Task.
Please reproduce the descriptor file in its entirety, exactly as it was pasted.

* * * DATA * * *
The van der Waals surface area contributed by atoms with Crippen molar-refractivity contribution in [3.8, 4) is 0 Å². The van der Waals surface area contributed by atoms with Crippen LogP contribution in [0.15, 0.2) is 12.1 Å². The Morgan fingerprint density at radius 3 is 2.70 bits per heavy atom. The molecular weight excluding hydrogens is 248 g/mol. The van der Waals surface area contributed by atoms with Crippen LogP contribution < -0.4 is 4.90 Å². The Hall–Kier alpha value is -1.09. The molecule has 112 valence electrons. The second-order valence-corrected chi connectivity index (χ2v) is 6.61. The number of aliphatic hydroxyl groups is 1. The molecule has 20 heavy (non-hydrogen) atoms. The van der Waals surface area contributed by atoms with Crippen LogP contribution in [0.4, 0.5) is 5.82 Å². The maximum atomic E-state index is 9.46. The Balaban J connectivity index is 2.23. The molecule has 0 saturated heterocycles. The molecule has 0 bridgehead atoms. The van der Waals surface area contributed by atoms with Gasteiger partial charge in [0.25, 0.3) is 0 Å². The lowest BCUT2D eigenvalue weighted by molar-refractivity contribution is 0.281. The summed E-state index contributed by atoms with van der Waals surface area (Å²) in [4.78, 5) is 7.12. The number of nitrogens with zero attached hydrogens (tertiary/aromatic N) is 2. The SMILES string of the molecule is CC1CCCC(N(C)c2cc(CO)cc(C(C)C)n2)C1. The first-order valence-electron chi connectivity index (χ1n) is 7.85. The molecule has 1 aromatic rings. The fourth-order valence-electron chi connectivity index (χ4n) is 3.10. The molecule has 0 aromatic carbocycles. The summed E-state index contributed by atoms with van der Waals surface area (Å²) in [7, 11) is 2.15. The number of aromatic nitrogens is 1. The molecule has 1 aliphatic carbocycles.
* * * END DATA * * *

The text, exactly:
The van der Waals surface area contributed by atoms with Crippen molar-refractivity contribution in [3.8, 4) is 0 Å². The van der Waals surface area contributed by atoms with Crippen LogP contribution in [0.15, 0.2) is 12.1 Å². The Morgan fingerprint density at radius 3 is 2.70 bits per heavy atom. The molecular weight excluding hydrogens is 248 g/mol. The van der Waals surface area contributed by atoms with Crippen LogP contribution < -0.4 is 4.90 Å². The Hall–Kier alpha value is -1.09. The molecule has 112 valence electrons. The second-order valence-corrected chi connectivity index (χ2v) is 6.61. The number of aliphatic hydroxyl groups is 1. The molecule has 20 heavy (non-hydrogen) atoms. The van der Waals surface area contributed by atoms with Crippen LogP contribution in [0.4, 0.5) is 5.82 Å². The maximum atomic E-state index is 9.46. The Balaban J connectivity index is 2.23. The molecule has 0 saturated heterocycles. The molecule has 0 bridgehead atoms. The van der Waals surface area contributed by atoms with Gasteiger partial charge in [0.25, 0.3) is 0 Å². The lowest BCUT2D eigenvalue weighted by molar-refractivity contribution is 0.281. The summed E-state index contributed by atoms with van der Waals surface area (Å²) in [4.78, 5) is 7.12. The number of nitrogens with zero attached hydrogens (tertiary/aromatic N) is 2. The SMILES string of the molecule is CC1CCCC(N(C)c2cc(CO)cc(C(C)C)n2)C1. The first-order valence-electron chi connectivity index (χ1n) is 7.85. The molecule has 1 aromatic rings. The fourth-order valence-electron chi connectivity index (χ4n) is 3.10. The molecule has 0 aromatic carbocycles. The summed E-state index contributed by atoms with van der Waals surface area (Å²) in [7, 11) is 2.15. The number of aromatic nitrogens is 1. The molecule has 1 aliphatic carbocycles.